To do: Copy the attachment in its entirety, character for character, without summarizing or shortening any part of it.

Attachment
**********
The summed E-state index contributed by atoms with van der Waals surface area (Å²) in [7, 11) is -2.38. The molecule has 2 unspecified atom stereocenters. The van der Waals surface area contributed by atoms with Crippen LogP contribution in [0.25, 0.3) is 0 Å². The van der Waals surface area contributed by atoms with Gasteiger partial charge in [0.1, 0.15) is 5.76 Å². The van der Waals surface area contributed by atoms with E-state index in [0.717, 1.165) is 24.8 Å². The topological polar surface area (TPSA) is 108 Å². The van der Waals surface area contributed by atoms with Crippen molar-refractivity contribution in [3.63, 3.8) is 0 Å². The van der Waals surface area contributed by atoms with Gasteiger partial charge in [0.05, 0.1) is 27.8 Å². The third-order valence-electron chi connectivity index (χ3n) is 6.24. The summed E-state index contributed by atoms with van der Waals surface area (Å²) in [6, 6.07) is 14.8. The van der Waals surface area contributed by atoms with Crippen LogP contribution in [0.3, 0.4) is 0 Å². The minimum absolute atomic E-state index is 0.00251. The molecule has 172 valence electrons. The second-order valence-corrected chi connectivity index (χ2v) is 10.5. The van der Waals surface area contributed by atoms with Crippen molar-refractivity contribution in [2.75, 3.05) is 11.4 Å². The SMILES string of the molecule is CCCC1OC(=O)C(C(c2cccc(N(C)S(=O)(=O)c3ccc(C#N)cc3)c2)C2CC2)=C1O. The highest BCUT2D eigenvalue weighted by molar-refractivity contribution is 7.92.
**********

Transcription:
The summed E-state index contributed by atoms with van der Waals surface area (Å²) in [7, 11) is -2.38. The molecule has 2 unspecified atom stereocenters. The van der Waals surface area contributed by atoms with Crippen LogP contribution in [0.25, 0.3) is 0 Å². The van der Waals surface area contributed by atoms with Gasteiger partial charge in [0.1, 0.15) is 5.76 Å². The van der Waals surface area contributed by atoms with E-state index in [0.717, 1.165) is 24.8 Å². The topological polar surface area (TPSA) is 108 Å². The van der Waals surface area contributed by atoms with Crippen molar-refractivity contribution in [3.63, 3.8) is 0 Å². The van der Waals surface area contributed by atoms with Gasteiger partial charge in [0.05, 0.1) is 27.8 Å². The third-order valence-electron chi connectivity index (χ3n) is 6.24. The summed E-state index contributed by atoms with van der Waals surface area (Å²) in [6, 6.07) is 14.8. The van der Waals surface area contributed by atoms with Crippen LogP contribution in [0.3, 0.4) is 0 Å². The minimum absolute atomic E-state index is 0.00251. The molecule has 172 valence electrons. The second-order valence-corrected chi connectivity index (χ2v) is 10.5. The van der Waals surface area contributed by atoms with Crippen molar-refractivity contribution in [2.75, 3.05) is 11.4 Å². The SMILES string of the molecule is CCCC1OC(=O)C(C(c2cccc(N(C)S(=O)(=O)c3ccc(C#N)cc3)c2)C2CC2)=C1O. The highest BCUT2D eigenvalue weighted by molar-refractivity contribution is 7.92.